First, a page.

Top 7 Deadly Sins of Conversations
By Carol Ann Lloyd Stanger
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Conversations are one of the building blocks of relationships. In fact, Georgetown Professor and best-selling author Deborah Tannen states that "Each person's life is lived as a series of conversations." Most of us spend so much time focusing on what TO SAY that we don't give much thought to what we should NOT say. Here are the seven "deadly sins" of conversations.
- Posturing. This means appearing to be something you are not. Don't pretend to know things you don't know or be things you can't be. Instead, BE GENUINE.
- Pride. Pride screams "I know everything and you know nothing." Pride tells others you don't need to listen to them. You dismiss their ideas or involvement. Don't focus on your being better than others. Instead, BE INTERESTED.
- Magic mirror. This is the approach of trying to be the center of every conversation. You always need to have the last word. You are your own favorite topic. Don't try so hard to get people to pay attention to you. Instead, FOCUS ON OTHERS.
- Blame game. This is the game of passing blame quickly to someone else in the hopes it will stick. You are so concerned about not being at fault you don't worry at all about finding a solution. Don't be so worried about blaming others. Instead, WORK ON A SOLUTION.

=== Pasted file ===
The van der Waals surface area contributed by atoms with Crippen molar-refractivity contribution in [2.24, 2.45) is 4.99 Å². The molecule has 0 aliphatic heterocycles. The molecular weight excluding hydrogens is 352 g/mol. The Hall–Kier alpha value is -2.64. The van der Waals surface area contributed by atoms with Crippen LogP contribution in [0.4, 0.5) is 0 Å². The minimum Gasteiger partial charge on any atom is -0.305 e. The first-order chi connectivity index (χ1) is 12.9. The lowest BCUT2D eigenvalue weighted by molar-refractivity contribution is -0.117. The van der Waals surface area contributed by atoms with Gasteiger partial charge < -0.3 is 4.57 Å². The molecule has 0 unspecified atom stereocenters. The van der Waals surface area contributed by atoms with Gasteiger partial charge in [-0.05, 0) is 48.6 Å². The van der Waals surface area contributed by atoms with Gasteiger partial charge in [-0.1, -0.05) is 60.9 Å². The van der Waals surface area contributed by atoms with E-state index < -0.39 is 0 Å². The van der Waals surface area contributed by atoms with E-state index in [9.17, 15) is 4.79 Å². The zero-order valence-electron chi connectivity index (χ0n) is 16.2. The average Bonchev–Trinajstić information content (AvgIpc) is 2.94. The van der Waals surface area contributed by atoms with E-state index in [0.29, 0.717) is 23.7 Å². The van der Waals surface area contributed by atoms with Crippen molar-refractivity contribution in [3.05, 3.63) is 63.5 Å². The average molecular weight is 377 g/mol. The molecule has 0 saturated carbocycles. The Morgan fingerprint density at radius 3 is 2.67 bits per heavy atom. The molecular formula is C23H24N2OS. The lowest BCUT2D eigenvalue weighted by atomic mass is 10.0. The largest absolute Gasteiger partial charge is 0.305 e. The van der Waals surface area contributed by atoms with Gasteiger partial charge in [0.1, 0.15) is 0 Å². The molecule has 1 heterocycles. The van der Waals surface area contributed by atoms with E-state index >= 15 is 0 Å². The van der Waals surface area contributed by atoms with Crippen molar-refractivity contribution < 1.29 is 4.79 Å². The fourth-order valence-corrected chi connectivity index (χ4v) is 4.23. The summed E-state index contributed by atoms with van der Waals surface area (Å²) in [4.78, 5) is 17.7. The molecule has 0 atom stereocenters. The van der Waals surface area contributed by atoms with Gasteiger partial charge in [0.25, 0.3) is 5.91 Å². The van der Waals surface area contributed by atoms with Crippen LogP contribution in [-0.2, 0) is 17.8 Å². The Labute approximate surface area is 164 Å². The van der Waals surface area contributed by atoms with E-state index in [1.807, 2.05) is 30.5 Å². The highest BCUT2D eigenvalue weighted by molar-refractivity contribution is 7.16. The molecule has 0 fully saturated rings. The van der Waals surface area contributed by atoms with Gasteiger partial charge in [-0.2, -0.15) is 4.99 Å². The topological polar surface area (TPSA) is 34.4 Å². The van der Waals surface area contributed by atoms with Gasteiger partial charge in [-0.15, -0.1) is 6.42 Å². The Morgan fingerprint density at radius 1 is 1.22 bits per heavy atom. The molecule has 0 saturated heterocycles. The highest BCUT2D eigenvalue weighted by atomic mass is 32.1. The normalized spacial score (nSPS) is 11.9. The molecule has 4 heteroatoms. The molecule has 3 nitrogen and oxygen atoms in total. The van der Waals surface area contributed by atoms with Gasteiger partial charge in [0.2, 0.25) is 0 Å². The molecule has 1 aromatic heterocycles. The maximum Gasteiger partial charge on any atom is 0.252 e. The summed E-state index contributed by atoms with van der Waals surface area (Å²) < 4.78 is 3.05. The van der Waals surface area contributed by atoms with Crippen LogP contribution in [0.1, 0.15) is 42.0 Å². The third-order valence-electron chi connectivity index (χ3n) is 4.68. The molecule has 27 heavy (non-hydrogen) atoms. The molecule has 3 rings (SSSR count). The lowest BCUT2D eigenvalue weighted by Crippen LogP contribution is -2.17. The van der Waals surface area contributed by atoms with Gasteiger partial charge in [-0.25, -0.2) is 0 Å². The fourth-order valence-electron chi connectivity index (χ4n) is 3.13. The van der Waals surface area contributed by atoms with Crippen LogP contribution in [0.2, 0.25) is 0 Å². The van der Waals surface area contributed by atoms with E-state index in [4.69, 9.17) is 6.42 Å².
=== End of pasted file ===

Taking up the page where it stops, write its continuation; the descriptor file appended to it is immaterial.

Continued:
- Withdrawal. This is like the kid who gets mad when his friends won't do what he wants so he takes his marbles and goes home. Your response when others don't do what you want is "I'm outta here!" Don't lose opportunities by withdrawing. Instead, BE WILLING TO LET SOMEONE ELSE DECIDE.
- Accidental tourist. This is the person who stumbles into conversations without any thought or intention and just lets whatever happens happen. It's the "whatever" approach, where you shun responsibility. Don't abdicate your role in the success of a conversation. Instead, TAKE RESPONSIBILITY.
- Deaf ears. You don't need to say the words to deliver the message "I'm not listening." Listening is the way to learn more. Don't fall in the habit of planning your response while others are speaking. Instead, TRY TO UNDERSTAND OTHERS.
Carol Ann Lloyd Stanger works with people who wish to take control of their conversations to create more personal and professional success. Visit http://www.brighttorchcommunication.com to sign up for tips on effective communication and powerful conversation strategies.
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Article Submitted On: January 22, 2013